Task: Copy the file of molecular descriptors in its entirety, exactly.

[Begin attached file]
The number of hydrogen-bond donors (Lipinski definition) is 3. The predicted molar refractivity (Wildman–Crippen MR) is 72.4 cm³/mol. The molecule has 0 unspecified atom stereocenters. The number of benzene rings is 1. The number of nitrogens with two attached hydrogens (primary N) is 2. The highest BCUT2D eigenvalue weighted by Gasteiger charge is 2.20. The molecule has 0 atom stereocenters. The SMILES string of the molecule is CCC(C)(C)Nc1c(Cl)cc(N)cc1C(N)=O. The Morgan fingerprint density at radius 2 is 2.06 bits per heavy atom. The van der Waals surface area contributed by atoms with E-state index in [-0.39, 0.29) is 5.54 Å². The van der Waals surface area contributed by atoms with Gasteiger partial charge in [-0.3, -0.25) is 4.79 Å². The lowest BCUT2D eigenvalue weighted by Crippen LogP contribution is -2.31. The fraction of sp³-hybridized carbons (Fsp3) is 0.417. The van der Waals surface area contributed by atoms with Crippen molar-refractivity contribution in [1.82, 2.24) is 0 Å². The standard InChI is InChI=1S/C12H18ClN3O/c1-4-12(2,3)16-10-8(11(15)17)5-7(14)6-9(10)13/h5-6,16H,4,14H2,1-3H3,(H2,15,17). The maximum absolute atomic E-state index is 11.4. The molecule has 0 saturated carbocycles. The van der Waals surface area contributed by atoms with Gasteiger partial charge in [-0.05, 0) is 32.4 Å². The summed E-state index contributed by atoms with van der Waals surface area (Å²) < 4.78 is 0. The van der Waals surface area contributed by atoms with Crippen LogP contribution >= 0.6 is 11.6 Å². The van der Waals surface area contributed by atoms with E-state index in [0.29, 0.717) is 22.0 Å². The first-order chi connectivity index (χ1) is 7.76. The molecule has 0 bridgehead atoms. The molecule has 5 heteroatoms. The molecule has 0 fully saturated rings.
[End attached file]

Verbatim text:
The number of hydrogen-bond donors (Lipinski definition) is 3. The predicted molar refractivity (Wildman–Crippen MR) is 72.4 cm³/mol. The molecule has 0 unspecified atom stereocenters. The number of benzene rings is 1. The number of nitrogens with two attached hydrogens (primary N) is 2. The highest BCUT2D eigenvalue weighted by Gasteiger charge is 2.20. The molecule has 0 atom stereocenters. The SMILES string of the molecule is CCC(C)(C)Nc1c(Cl)cc(N)cc1C(N)=O. The Morgan fingerprint density at radius 2 is 2.06 bits per heavy atom. The van der Waals surface area contributed by atoms with E-state index in [-0.39, 0.29) is 5.54 Å². The van der Waals surface area contributed by atoms with Gasteiger partial charge in [-0.3, -0.25) is 4.79 Å². The lowest BCUT2D eigenvalue weighted by Crippen LogP contribution is -2.31. The fraction of sp³-hybridized carbons (Fsp3) is 0.417. The van der Waals surface area contributed by atoms with Crippen molar-refractivity contribution in [1.82, 2.24) is 0 Å². The standard InChI is InChI=1S/C12H18ClN3O/c1-4-12(2,3)16-10-8(11(15)17)5-7(14)6-9(10)13/h5-6,16H,4,14H2,1-3H3,(H2,15,17). The maximum absolute atomic E-state index is 11.4. The molecule has 0 saturated carbocycles. The van der Waals surface area contributed by atoms with Gasteiger partial charge in [-0.05, 0) is 32.4 Å². The summed E-state index contributed by atoms with van der Waals surface area (Å²) < 4.78 is 0. The van der Waals surface area contributed by atoms with Crippen LogP contribution >= 0.6 is 11.6 Å². The van der Waals surface area contributed by atoms with E-state index in [0.29, 0.717) is 22.0 Å². The first-order chi connectivity index (χ1) is 7.76. The molecule has 0 bridgehead atoms. The molecule has 5 heteroatoms. The molecule has 0 fully saturated rings.